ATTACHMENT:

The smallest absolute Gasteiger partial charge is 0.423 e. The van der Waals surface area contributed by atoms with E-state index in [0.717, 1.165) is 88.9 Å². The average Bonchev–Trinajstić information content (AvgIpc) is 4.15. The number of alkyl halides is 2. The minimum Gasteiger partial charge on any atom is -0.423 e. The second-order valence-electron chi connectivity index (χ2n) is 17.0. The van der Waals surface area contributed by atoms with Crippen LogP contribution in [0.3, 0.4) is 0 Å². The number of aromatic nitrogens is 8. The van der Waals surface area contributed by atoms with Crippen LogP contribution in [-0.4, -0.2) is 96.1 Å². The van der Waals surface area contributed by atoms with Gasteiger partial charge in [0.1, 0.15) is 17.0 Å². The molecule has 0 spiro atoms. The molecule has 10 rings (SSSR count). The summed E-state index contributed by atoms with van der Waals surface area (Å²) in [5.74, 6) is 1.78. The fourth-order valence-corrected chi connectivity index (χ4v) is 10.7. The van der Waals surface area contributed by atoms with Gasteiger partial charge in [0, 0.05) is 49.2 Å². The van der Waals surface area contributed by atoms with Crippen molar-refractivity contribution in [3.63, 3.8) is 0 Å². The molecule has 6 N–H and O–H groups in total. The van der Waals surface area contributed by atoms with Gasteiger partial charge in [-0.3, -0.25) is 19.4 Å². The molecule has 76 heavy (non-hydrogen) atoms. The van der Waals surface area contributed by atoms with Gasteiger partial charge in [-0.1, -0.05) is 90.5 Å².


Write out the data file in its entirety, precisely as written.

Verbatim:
The smallest absolute Gasteiger partial charge is 0.423 e. The van der Waals surface area contributed by atoms with E-state index in [0.717, 1.165) is 88.9 Å². The average Bonchev–Trinajstić information content (AvgIpc) is 4.15. The number of alkyl halides is 2. The minimum Gasteiger partial charge on any atom is -0.423 e. The second-order valence-electron chi connectivity index (χ2n) is 17.0. The van der Waals surface area contributed by atoms with Crippen LogP contribution in [0.3, 0.4) is 0 Å². The number of aromatic nitrogens is 8. The van der Waals surface area contributed by atoms with Crippen LogP contribution in [-0.4, -0.2) is 96.1 Å². The van der Waals surface area contributed by atoms with Gasteiger partial charge in [0.1, 0.15) is 17.0 Å². The molecule has 0 spiro atoms. The molecule has 10 rings (SSSR count). The summed E-state index contributed by atoms with van der Waals surface area (Å²) in [5.74, 6) is 1.78. The fourth-order valence-corrected chi connectivity index (χ4v) is 10.7. The van der Waals surface area contributed by atoms with Gasteiger partial charge in [0, 0.05) is 49.2 Å². The van der Waals surface area contributed by atoms with Crippen molar-refractivity contribution in [3.63, 3.8) is 0 Å². The molecule has 6 N–H and O–H groups in total. The van der Waals surface area contributed by atoms with Gasteiger partial charge in [-0.3, -0.25) is 19.4 Å². The molecule has 76 heavy (non-hydrogen) atoms. The van der Waals surface area contributed by atoms with Gasteiger partial charge in [-0.1, -0.05) is 90.5 Å².